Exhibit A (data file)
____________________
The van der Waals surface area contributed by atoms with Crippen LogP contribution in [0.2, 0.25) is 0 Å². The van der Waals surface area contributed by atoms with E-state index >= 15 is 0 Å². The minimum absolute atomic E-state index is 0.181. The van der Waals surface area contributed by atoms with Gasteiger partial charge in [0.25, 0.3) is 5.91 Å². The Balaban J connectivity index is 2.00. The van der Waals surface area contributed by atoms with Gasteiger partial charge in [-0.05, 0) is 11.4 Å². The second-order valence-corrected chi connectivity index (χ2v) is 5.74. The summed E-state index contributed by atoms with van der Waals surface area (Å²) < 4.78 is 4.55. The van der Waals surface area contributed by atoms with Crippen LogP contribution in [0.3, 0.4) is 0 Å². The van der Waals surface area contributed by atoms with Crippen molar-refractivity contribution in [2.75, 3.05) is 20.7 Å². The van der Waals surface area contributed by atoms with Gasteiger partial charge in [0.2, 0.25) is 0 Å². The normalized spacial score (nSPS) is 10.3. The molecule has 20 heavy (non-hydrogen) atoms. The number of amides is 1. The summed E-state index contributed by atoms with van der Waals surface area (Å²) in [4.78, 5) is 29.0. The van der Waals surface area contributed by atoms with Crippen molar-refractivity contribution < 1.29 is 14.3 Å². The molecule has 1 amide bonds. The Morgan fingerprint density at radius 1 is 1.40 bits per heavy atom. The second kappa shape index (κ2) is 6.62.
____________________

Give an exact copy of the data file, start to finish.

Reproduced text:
The van der Waals surface area contributed by atoms with Crippen LogP contribution in [0.2, 0.25) is 0 Å². The van der Waals surface area contributed by atoms with E-state index >= 15 is 0 Å². The minimum absolute atomic E-state index is 0.181. The van der Waals surface area contributed by atoms with Gasteiger partial charge in [0.25, 0.3) is 5.91 Å². The Balaban J connectivity index is 2.00. The van der Waals surface area contributed by atoms with Gasteiger partial charge in [-0.05, 0) is 11.4 Å². The second-order valence-corrected chi connectivity index (χ2v) is 5.74. The summed E-state index contributed by atoms with van der Waals surface area (Å²) < 4.78 is 4.55. The van der Waals surface area contributed by atoms with Crippen LogP contribution in [0.3, 0.4) is 0 Å². The van der Waals surface area contributed by atoms with Crippen molar-refractivity contribution in [2.75, 3.05) is 20.7 Å². The van der Waals surface area contributed by atoms with Gasteiger partial charge in [0.2, 0.25) is 0 Å². The normalized spacial score (nSPS) is 10.3. The molecule has 20 heavy (non-hydrogen) atoms. The number of amides is 1. The summed E-state index contributed by atoms with van der Waals surface area (Å²) in [4.78, 5) is 29.0. The van der Waals surface area contributed by atoms with Crippen molar-refractivity contribution < 1.29 is 14.3 Å². The molecule has 1 amide bonds. The Morgan fingerprint density at radius 1 is 1.40 bits per heavy atom. The second kappa shape index (κ2) is 6.62.